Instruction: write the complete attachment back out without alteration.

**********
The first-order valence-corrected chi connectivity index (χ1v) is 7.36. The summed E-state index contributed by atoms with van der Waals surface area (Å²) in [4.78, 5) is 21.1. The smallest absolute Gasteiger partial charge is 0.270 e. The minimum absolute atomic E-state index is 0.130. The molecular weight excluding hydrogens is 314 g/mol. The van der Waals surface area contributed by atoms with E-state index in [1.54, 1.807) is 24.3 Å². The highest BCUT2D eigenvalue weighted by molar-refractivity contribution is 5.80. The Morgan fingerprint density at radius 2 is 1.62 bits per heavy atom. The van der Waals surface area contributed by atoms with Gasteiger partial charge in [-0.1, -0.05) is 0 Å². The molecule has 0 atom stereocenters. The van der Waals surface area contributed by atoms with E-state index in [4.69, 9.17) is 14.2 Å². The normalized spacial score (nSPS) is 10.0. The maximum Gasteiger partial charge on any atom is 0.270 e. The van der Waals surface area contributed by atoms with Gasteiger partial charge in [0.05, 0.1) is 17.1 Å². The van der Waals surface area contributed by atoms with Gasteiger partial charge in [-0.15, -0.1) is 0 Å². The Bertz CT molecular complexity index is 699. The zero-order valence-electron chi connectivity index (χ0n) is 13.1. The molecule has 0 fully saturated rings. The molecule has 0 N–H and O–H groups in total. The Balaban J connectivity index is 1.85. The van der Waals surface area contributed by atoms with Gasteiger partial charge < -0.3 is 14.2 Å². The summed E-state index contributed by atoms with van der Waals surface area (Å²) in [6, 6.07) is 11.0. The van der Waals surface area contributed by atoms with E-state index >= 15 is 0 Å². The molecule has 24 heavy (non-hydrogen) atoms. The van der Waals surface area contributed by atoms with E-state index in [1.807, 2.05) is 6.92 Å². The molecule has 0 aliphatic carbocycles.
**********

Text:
The first-order valence-corrected chi connectivity index (χ1v) is 7.36. The summed E-state index contributed by atoms with van der Waals surface area (Å²) in [4.78, 5) is 21.1. The smallest absolute Gasteiger partial charge is 0.270 e. The minimum absolute atomic E-state index is 0.130. The molecular weight excluding hydrogens is 314 g/mol. The van der Waals surface area contributed by atoms with E-state index in [1.54, 1.807) is 24.3 Å². The highest BCUT2D eigenvalue weighted by molar-refractivity contribution is 5.80. The Morgan fingerprint density at radius 2 is 1.62 bits per heavy atom. The van der Waals surface area contributed by atoms with Gasteiger partial charge in [-0.1, -0.05) is 0 Å². The molecule has 0 atom stereocenters. The van der Waals surface area contributed by atoms with E-state index in [4.69, 9.17) is 14.2 Å². The normalized spacial score (nSPS) is 10.0. The maximum Gasteiger partial charge on any atom is 0.270 e. The van der Waals surface area contributed by atoms with Gasteiger partial charge in [0.05, 0.1) is 17.1 Å². The van der Waals surface area contributed by atoms with Gasteiger partial charge in [-0.15, -0.1) is 0 Å². The Bertz CT molecular complexity index is 699. The zero-order valence-electron chi connectivity index (χ0n) is 13.1. The molecule has 0 fully saturated rings. The molecule has 0 N–H and O–H groups in total. The Balaban J connectivity index is 1.85. The van der Waals surface area contributed by atoms with Gasteiger partial charge < -0.3 is 14.2 Å². The summed E-state index contributed by atoms with van der Waals surface area (Å²) in [6, 6.07) is 11.0. The van der Waals surface area contributed by atoms with E-state index >= 15 is 0 Å². The molecule has 24 heavy (non-hydrogen) atoms. The van der Waals surface area contributed by atoms with E-state index in [1.807, 2.05) is 6.92 Å². The molecule has 0 aliphatic carbocycles.